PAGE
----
If this isn’t one of the greatest comedies ever made I would be hardpressed to find a reason why it wouldn’t be considered as such. Jean Renoir’s film is chock full of delightful comedy and social commentary that is quintessentially French and also rather influential to other comedies that followed in the decades after. One could probably name several comedies where most of the action revolves around a character who is essentially a fish out of water that becomes rather annoying to others around him/her. Everything from What About Bob? (1991), to National Lampoon’s Christmas Vacation (1989), to buddy comedies like Planes, Trains, and Automobiles (1987). There are more for sure. Here though, there is a beautiful assimilation between flat-out comedy and social commentary and they build upon each other nicely. I am usually not the biggest Jean Renoir fan, but this is one of my favorite films by him.
Boudu (Michel Simon) is a homeless man. We find him at the beginning of the film in a park with his dog, which he promptly loses. This dog was seemingly his only comfort in life. We also meet a married couple, Mr. and Mrs. Lestingois, and their maid Anne-Marie (also Mr. Lestingois’s mistress). One day, Mr. Lestingois spots a homeless man (Boudu) jumping into the
to kill himself. Lestingois rushes from his home and saves him from the river,
bringing him back to his house. He not only saves Boudu’s life, but invites him
to stay with them. He gives him food, clothes and a couch to sleep on. Boudu is
rather carefree about the whole deal…being clumsy and making messes, eating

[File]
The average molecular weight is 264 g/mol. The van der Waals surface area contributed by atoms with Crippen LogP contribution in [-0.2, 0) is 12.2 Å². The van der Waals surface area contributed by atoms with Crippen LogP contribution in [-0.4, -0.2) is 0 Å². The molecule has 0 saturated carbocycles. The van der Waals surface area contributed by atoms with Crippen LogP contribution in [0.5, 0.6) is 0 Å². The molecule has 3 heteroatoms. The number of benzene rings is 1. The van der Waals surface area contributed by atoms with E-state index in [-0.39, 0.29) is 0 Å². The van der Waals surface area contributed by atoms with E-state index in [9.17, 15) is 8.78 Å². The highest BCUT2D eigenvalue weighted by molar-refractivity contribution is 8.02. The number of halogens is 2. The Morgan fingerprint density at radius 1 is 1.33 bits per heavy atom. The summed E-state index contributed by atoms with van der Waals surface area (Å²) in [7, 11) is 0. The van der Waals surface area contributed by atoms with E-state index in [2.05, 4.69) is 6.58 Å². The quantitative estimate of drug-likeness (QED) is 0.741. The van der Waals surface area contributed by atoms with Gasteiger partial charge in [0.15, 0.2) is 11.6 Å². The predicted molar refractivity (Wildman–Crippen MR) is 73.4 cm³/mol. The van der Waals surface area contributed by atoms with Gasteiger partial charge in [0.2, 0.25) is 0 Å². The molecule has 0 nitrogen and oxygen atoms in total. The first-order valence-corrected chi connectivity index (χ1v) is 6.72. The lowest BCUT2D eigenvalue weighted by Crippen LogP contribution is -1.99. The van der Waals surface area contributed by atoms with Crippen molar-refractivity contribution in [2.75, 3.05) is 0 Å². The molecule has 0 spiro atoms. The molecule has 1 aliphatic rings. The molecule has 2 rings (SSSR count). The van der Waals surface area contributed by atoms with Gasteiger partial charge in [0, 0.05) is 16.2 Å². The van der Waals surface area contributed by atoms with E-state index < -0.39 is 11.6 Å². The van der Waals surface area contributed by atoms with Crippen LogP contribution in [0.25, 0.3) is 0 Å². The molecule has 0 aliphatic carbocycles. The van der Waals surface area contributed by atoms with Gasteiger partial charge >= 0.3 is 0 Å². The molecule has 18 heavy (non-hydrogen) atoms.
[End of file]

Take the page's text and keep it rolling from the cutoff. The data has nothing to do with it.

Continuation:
sloppily, flirting with the maid, having sex with the Mrs., and generally
wreaking all kinds of havoc on the bourgeois household. It’s a riotous
combination of slapstick and class commentary.
Michel Simon gives a towering performance as Boudu, one of the great cinematic characters of the 1930’s. His sloppy speech, mindless food chewing, and altogether uncouth qualities are quite a behold to watch. One of my favorite sequences is when Mr. Lestingois tells him to go out to a barber to get his beard cut….but he must shine his shoes first. So Boudu begins to shine his shoes, and manages to flood the kitchen with water, leaving polish everywhere from the kitchen to the bedroom with not a care in the world (I include this clip below from YouTube). Boudu is a rather boorish character but is not really mean spirited. He's just completely unfiltered. Thus, he’s funny in a truly genuine, instinctive kind of way. He simply says what he thinks and does what he wants. Michel Simon also works from a cinematic language and framework that began with the silent clowns (Chaplin, Keaton), which gives his performance a wonderful visual flair, but he makes it his own, adding more raw body movements and expressions than we are used to seeing from this era, rather than the graceful balletic movements of Keaton and Chaplin.
Of course, the attack on the bourgeoisie is apparent here and Renoir does not shy away from the satirical angle. Boudu asks a cop for help in looking for his dog and isn’t given the time of day. When a beautiful (rich) woman approaches the cop for the same reason, he brings in several other cops for help. As Boudu opens a door for a man with a fancy car in the park hoping to get some change, the man has nothing in his pockets to give to Boudu, so Boudu hands him 5 Francs. Furthermore, all anyone can talk about when Boudu is saved from drowning is how Lestingois is going to get recognized for such a feat. Throughout the film, there is a subversion of the bourgeois life. Perhaps the greatest moment is at the end of the film when Boudu trades his new expensive clothing and changes clothes with a scarecrow at the edge of a field. He’s clearly fed up with his newfound life and would rather go back to being poor. Jean Renoir commands the whole film masterfully from start to finish and with Michel Simon’s towering performance, this is a must-see comedy…. with bite to it.